A letter from Barbara Easton in Japan
July 20, 2011
Dear Friends in Christ Jesus,
Thank you for your prayerful support of Japan, especially following the severe earthquakes and tsunami in eastern Japan in March that led directly to power shortages as nuclear reactors are being shut down throughout the country. Nagasaki, where I teach English and Christianity classes at Kwassui Women’s University, is in the far west of the country. However, because of the atomic bombing of the city 66 years ago at the end of World War II, medical expertise concerning illnesses caused by radiation has been developed here and is being shared.
This is an unusually hot summer already, with high humidity, but our first semester classes still continue, and final examinations go through the first week of August. Of course it is hard for students to study under these conditions, particularly when restrictions on air-conditioning due to the need to conserve electric power make it difficult to sleep at night. I used to think that Indiana summers were hard to get through at times, but the climate in Kyushu is more like that of the American Southeast. Even after 30 or 40 years, summer is a challenge for me, especially when trying to motivate students in required English and Christianity classes.
We are encouraged by the music of our pipe organ in chapel at least three times per week. Sometimes I speak in chapel, as I did earlier this week in English on Psalm 8; at other times I must speak in Japanese because that is naturally the main language of education in Japan.
Tuesday evening the extracurricular Bible study group that I lead had a farewell party for two Chinese exchange students who are about to return home after a year at Kwassui. They have been actively involved in classes in both Japanese and English here and also in many outside activities. One participated in our residence hall English Bible discussion group also. Other group members include graduates who have continued to take part in this time of fellowship and learning.
Students help me to see God’s truth in new ways as they teach me about culture and language. There is also a Bible Class at Nagasaki Church (United Church of Christ in Japan, Kyodan). One of the members and I also have lunch together about once a month to encourage each other in Christian growth. It is great to see her development as a relatively new Christian in the midst of family opposition. Nagasaki Church has a long history, having been established in 1875 as the first Protestant church in western Japan. However, the current membership is about 20 persons, mostly retired. The previous pastor retired last year at the age of 75. Last week a younger minister, the Reverend Hideki Fukuda, was formally installed. The message of advice given to him in the service of worship led by the Kyushu District moderator was based on Acts 23:1, in which Paul said: “‘My conscience is perfectly clear about the way in which I have lived before God to this day.’” We were urged to live as good “citizens,” not in a political sense since most pastors in Kyodan churches do not discuss political issues in church settings, but in order to please God through everyday actions and attitudes. In a secular or non-Christian environment, it is extremely important to fulfill the basic duties of a member of society so that people will be attracted rather than repelled by the church, which exists with a focus in life different from that of the neighbors. Please pray with us for spiritual growth in Nagasaki Church.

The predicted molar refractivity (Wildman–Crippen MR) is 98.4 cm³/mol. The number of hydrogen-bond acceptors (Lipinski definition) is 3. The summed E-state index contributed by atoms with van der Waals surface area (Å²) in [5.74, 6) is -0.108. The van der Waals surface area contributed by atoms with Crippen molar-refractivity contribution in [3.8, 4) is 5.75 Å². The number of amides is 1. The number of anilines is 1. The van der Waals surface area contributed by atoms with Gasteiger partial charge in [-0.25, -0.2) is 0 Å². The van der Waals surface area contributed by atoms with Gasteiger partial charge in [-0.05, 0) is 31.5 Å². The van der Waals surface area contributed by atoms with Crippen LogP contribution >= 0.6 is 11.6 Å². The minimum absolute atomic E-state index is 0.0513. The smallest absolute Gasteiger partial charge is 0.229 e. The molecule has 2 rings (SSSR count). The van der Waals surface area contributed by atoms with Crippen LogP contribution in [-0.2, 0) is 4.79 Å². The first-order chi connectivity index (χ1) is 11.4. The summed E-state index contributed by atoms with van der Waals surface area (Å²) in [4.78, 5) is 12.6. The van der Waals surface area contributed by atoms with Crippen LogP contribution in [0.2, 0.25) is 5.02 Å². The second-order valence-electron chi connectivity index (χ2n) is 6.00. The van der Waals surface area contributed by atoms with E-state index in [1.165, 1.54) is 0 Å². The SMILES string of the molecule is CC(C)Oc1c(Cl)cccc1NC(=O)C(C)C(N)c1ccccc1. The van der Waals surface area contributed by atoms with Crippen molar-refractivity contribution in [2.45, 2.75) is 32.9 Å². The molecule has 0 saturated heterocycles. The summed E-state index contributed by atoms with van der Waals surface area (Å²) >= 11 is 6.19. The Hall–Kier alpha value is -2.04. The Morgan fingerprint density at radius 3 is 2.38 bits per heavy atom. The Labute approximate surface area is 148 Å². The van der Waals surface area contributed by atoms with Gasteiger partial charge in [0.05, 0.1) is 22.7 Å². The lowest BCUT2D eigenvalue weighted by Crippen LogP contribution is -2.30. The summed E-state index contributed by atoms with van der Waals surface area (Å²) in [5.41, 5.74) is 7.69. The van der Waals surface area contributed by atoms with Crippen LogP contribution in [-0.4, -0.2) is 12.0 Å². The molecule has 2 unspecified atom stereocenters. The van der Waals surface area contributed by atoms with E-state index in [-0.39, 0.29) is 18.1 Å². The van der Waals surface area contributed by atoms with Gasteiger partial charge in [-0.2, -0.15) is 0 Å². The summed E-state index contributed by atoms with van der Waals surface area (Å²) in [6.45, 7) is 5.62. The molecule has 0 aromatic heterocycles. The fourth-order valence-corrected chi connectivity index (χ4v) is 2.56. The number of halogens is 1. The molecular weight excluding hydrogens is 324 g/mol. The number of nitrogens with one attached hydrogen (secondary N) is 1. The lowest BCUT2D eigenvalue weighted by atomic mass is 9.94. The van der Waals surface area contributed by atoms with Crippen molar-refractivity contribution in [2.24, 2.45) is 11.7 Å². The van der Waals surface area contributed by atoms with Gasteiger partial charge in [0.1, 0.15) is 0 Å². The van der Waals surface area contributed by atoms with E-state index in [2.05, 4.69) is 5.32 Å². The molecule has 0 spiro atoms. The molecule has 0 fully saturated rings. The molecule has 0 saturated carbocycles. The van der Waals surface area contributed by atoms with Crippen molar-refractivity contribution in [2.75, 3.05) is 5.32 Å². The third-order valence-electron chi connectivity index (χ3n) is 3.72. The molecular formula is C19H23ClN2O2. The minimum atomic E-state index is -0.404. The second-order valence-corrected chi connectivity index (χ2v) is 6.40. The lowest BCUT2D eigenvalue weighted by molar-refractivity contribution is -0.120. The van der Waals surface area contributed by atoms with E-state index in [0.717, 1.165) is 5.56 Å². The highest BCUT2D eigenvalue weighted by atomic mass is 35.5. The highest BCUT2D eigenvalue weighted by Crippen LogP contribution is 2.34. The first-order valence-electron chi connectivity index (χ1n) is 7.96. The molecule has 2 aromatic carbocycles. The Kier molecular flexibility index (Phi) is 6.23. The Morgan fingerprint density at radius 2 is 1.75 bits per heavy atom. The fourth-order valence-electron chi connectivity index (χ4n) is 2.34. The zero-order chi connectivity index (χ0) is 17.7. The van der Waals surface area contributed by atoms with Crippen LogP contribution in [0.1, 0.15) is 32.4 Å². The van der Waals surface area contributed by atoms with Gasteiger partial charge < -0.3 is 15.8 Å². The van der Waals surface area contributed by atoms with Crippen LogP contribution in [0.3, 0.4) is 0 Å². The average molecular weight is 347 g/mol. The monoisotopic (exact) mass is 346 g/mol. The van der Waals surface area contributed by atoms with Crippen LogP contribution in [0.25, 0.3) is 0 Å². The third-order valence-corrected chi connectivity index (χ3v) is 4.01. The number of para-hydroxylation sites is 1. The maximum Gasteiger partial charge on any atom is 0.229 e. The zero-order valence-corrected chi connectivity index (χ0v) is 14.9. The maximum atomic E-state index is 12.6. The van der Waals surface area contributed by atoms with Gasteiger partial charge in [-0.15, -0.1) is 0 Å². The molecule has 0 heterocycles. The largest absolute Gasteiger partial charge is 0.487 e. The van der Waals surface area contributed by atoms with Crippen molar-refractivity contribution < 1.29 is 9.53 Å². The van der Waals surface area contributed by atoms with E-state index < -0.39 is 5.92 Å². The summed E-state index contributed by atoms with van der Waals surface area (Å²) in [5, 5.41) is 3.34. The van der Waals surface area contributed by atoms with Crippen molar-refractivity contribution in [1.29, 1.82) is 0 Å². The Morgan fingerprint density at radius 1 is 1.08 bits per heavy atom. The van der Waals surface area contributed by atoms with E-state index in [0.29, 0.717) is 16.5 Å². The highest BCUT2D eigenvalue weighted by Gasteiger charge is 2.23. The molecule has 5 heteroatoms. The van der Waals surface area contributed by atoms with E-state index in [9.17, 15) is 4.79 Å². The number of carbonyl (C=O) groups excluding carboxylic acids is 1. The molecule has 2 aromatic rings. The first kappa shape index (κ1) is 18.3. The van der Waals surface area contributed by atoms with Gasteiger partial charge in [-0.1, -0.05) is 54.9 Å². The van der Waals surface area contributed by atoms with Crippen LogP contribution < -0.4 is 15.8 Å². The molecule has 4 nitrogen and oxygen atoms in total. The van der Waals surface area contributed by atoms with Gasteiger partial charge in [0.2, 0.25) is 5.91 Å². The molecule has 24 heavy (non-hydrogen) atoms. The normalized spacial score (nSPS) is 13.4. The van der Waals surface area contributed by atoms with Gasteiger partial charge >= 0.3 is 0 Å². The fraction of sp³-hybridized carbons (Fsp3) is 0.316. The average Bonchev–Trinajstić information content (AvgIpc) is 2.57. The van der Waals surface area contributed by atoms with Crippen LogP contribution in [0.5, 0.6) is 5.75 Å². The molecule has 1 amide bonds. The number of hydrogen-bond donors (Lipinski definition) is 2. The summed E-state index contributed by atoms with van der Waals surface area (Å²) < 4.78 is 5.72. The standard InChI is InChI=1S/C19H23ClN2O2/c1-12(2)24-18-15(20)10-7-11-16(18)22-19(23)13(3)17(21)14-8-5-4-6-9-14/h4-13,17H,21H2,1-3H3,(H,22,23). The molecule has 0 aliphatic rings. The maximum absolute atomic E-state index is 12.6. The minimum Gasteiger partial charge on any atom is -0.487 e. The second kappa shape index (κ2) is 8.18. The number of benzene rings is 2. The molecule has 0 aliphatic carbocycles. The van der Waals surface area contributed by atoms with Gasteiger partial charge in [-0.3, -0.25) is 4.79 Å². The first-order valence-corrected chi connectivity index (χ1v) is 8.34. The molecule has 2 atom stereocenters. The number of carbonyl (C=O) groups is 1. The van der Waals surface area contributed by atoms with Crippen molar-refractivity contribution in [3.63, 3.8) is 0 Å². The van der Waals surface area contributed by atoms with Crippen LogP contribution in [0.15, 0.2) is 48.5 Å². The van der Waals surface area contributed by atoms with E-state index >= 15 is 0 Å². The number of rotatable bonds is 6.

In addition to teaching and participating in meetings of the department and committees that seem to be necessary parts of university life and in various religious activities on three Kwassui campuses, I was appointed in 2010 as the chairperson of the Japan Mission of the Presbyterian Church (U.S.A.). This has given me various interesting opportunities to learn more about Presbyterian work in other parts of the country, especially as I am teaching in a historically Methodist institution (founded in 1879). Yodogawa Christian Hospital in Osaka has been serving the needs of disadvantaged people through whole-person healing since its founding in 1955. Currently a splendid new hospital building is being erected to further develop this caring ministry. At every monthly meeting I am privileged to learn more about what is being done by people connected with the hospital. Teams of hospital volunteers have also made 14 trips to eastern Japan to help survivors of the March disasters. Of course there are other activities, too, including new church development, being carried out and needing prayer support and even qualified volunteers who can speak Japanese.
As summer progresses, I pray that you find fulfilling activities to refresh your spirits. I am looking forward to participation with other mission co-workers in the Sharing Conference in Louisville in early August. Please continue to remember Japan and its Christian minority in your prayers, for God is at work here and around the world.
Yours in Christ,